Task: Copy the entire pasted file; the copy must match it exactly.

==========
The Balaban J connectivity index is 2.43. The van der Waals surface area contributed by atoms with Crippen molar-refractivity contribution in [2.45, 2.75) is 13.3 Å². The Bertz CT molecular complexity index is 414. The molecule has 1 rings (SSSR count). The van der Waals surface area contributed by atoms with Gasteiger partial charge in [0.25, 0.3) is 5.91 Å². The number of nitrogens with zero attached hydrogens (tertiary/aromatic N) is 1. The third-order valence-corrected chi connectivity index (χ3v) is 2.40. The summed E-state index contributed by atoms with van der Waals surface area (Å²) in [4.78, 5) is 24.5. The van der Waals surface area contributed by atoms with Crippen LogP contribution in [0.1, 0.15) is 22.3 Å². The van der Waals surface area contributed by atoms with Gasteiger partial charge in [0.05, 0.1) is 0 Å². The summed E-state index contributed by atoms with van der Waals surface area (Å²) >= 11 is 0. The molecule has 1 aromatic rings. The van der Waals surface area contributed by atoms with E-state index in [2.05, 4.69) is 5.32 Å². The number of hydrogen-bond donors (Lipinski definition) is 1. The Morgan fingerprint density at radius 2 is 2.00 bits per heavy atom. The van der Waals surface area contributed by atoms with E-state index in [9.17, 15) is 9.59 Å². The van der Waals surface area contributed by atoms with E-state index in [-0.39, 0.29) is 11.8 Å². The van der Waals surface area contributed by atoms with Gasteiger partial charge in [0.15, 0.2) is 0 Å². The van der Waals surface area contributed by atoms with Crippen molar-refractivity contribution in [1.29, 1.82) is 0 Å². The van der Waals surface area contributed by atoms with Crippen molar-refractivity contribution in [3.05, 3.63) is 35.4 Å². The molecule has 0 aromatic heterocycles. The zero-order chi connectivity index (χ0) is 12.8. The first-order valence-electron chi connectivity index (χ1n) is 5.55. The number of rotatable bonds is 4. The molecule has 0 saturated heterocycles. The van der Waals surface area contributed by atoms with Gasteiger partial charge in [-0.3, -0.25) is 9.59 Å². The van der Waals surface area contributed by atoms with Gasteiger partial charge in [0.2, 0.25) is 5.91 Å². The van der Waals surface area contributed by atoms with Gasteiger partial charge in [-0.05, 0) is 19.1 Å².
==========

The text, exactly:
The Balaban J connectivity index is 2.43. The van der Waals surface area contributed by atoms with Crippen molar-refractivity contribution in [2.45, 2.75) is 13.3 Å². The Bertz CT molecular complexity index is 414. The molecule has 1 rings (SSSR count). The van der Waals surface area contributed by atoms with Gasteiger partial charge in [0.25, 0.3) is 5.91 Å². The number of nitrogens with zero attached hydrogens (tertiary/aromatic N) is 1. The third-order valence-corrected chi connectivity index (χ3v) is 2.40. The summed E-state index contributed by atoms with van der Waals surface area (Å²) in [4.78, 5) is 24.5. The van der Waals surface area contributed by atoms with Crippen LogP contribution in [0.1, 0.15) is 22.3 Å². The van der Waals surface area contributed by atoms with Gasteiger partial charge in [0.05, 0.1) is 0 Å². The summed E-state index contributed by atoms with van der Waals surface area (Å²) >= 11 is 0. The molecule has 1 aromatic rings. The van der Waals surface area contributed by atoms with E-state index in [2.05, 4.69) is 5.32 Å². The number of hydrogen-bond donors (Lipinski definition) is 1. The Morgan fingerprint density at radius 2 is 2.00 bits per heavy atom. The van der Waals surface area contributed by atoms with E-state index in [9.17, 15) is 9.59 Å². The van der Waals surface area contributed by atoms with E-state index in [-0.39, 0.29) is 11.8 Å². The van der Waals surface area contributed by atoms with Gasteiger partial charge in [0.15, 0.2) is 0 Å². The van der Waals surface area contributed by atoms with Crippen molar-refractivity contribution in [1.29, 1.82) is 0 Å². The van der Waals surface area contributed by atoms with Crippen molar-refractivity contribution in [3.05, 3.63) is 35.4 Å². The molecule has 0 aromatic heterocycles. The zero-order chi connectivity index (χ0) is 12.8. The first-order valence-electron chi connectivity index (χ1n) is 5.55. The number of rotatable bonds is 4. The molecule has 0 saturated heterocycles. The van der Waals surface area contributed by atoms with Gasteiger partial charge in [-0.3, -0.25) is 9.59 Å². The van der Waals surface area contributed by atoms with Gasteiger partial charge in [0.2, 0.25) is 5.91 Å². The van der Waals surface area contributed by atoms with Gasteiger partial charge in [-0.05, 0) is 19.1 Å².